To capture the "struggle, excitement, romance, wealth and power" that he attributed to the world of business, Henry Luce created a new magazine to handle the overflow of Time's Business section (Swanberg). He considered titles like "Power" and "Tycoon," but settled finally on "Fortune." Luce established a business magazine at the onset of the United State's shocking economic turn for the worse despite inopportune timing because, like most of his colleagues, he viewed the economic slump as a temporary downturn. Luce's assurance came from his absolute faith in the link between business and America. He once offered an alternative to Calvin Coolidge's "The business of America is business," saying, "I think I can improve on that: the business of business is America" (Time/Luce). Fortune's main audience included business executives and the well-to-do, who favored a positive reporting tone -- especially on business items. Their optimism, however, was not unconditional, nor did Fortune remain wholly unaware of the national crisis. As the Depression persisted, Fortune "had to adjust its approach to address the gnawing questions of its cause, effect, and remedy" (Sass). Throughout, Fortune would operate on the mission statement found in its prospectus: "Business is the greatest single common denominator of interest among the active leading citizens of the U.S. . . . Fortune's purpose is to reflect Industrial Life in ink and paper and work and picture as the finest skyscraper reflects it in skill and architecture" (Peterson). |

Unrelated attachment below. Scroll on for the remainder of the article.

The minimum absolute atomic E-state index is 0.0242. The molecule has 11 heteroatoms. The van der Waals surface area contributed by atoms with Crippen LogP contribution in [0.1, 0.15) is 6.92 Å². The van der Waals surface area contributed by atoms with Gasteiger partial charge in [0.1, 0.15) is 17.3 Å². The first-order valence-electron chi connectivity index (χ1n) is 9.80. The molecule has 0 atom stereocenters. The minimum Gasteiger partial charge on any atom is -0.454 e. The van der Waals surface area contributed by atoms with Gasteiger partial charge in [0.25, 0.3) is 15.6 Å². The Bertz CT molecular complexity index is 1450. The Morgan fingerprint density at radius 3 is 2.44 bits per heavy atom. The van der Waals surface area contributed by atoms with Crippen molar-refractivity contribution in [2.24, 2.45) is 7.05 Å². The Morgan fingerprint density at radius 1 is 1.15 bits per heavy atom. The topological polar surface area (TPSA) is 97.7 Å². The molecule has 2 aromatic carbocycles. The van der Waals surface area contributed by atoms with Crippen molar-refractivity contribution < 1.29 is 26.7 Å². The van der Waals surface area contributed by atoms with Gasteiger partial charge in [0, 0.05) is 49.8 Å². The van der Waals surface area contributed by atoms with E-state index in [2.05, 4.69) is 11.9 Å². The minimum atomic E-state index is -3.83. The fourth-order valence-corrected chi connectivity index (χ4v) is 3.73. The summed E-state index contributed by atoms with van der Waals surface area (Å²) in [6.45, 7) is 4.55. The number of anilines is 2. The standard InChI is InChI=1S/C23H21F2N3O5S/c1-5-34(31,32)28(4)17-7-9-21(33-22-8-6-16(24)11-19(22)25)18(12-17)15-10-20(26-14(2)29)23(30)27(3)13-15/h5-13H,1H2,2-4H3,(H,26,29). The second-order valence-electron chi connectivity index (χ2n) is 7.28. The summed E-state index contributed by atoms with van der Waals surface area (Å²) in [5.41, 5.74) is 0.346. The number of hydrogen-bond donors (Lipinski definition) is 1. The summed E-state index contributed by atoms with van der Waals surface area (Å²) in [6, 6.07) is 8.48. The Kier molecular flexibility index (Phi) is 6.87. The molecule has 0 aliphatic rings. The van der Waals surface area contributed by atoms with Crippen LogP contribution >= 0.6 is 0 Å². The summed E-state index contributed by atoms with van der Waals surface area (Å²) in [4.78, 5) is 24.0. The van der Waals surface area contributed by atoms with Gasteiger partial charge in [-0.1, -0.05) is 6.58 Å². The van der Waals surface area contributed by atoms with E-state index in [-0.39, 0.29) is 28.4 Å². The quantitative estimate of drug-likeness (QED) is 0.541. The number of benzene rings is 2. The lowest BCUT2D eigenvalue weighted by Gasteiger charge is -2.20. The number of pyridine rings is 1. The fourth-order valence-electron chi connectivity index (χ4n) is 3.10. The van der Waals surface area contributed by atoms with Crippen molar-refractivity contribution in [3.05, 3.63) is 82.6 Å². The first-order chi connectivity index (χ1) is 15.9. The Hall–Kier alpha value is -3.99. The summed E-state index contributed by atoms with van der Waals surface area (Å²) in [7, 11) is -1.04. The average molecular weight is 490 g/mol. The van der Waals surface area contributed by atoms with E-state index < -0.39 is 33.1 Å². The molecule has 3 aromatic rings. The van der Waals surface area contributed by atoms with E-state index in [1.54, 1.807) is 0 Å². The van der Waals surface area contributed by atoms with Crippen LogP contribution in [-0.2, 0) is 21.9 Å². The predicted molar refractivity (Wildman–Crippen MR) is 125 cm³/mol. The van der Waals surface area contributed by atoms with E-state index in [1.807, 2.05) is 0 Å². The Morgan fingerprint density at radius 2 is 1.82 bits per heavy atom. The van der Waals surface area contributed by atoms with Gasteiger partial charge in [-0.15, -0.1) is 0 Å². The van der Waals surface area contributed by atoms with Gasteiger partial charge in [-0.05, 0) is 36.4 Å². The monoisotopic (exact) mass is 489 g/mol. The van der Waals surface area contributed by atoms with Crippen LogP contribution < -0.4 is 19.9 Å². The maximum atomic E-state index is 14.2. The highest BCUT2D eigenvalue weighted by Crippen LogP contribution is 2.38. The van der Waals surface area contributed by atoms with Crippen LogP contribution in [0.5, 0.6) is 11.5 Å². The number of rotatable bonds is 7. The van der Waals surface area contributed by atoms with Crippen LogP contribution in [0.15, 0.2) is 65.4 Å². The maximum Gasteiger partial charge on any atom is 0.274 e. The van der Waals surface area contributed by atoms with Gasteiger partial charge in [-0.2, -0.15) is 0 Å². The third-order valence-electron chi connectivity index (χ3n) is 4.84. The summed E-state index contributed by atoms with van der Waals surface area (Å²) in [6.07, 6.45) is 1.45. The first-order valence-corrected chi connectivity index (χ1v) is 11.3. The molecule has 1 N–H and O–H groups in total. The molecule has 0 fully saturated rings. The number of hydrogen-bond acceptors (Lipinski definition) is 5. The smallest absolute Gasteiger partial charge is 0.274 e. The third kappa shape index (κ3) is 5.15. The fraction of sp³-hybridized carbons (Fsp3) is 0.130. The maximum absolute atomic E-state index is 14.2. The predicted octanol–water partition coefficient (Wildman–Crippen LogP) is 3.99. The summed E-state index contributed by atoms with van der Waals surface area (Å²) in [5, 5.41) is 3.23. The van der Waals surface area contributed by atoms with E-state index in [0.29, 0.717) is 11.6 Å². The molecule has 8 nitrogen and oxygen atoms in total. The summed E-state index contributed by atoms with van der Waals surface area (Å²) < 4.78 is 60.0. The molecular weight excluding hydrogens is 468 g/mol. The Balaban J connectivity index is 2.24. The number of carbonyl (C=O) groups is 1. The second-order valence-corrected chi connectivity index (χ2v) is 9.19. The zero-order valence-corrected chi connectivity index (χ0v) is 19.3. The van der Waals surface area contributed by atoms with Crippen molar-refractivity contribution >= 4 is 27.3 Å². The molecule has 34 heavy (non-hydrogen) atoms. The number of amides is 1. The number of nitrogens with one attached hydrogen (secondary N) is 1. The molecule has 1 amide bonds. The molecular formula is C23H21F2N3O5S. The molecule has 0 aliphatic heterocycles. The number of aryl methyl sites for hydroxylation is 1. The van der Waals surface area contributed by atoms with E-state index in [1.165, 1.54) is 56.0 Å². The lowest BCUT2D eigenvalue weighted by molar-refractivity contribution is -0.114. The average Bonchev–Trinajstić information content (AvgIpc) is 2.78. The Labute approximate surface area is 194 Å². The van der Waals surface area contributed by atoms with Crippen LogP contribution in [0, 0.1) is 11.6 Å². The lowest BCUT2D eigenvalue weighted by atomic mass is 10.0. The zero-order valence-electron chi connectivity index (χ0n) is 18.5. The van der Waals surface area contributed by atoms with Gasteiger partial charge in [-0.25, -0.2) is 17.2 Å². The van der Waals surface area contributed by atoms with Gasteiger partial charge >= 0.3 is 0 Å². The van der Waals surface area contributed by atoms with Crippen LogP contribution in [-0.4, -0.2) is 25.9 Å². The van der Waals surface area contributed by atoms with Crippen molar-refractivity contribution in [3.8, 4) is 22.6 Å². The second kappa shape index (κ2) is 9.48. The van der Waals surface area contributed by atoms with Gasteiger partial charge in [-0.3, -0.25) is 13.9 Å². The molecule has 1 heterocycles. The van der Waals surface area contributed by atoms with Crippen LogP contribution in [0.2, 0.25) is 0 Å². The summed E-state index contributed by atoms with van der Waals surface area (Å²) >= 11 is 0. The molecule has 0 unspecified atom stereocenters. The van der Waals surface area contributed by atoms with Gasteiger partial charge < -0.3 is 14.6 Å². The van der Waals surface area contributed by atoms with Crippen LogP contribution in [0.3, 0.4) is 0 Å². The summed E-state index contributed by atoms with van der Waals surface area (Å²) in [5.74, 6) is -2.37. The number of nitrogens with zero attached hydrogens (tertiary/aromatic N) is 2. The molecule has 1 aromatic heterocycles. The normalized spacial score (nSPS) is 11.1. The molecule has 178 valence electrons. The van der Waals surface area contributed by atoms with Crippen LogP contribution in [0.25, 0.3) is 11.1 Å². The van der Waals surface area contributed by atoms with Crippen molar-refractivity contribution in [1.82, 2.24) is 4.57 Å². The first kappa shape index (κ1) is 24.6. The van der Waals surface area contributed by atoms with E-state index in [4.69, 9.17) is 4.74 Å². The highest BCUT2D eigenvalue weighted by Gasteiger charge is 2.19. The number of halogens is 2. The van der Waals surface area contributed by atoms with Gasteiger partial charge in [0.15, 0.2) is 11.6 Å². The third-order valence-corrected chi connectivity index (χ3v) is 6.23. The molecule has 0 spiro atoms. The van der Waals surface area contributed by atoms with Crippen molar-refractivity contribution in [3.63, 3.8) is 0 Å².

In 1929, when Luce was still forming his ideas for the new magazine, he saw photographs of an industrial steel-mill that he greatly admired. He sent for the artist, and thus began his professional relationship with Margaret Bourke-White. In conversation with Bourke-White, Luce explained the goal of his magazine, where "pictures and words should be conscious partners" to explore business and "modern industrial civilization" from every angle (Swanberg). Sass argues that instead of following the format of other business magazines, full of stark data and analysis (and occasionally a current or industry event), Fortune drew from artistic publications like Camera Work or Vanity Fair (which you may investigate further on the Xroads site), as well as German illustrated magazines and the French publication, "Vu" (Newhall). The New Yorker was popular then as it is now, also supporting the artistic trend in American magazines. While Luce began his project with Bourke-White, whose aesthetic style was integral to Fortune's reputation for fine photography, but a wide range of photographers whose work appears in these successive pages helped give the magazine depth and complexity.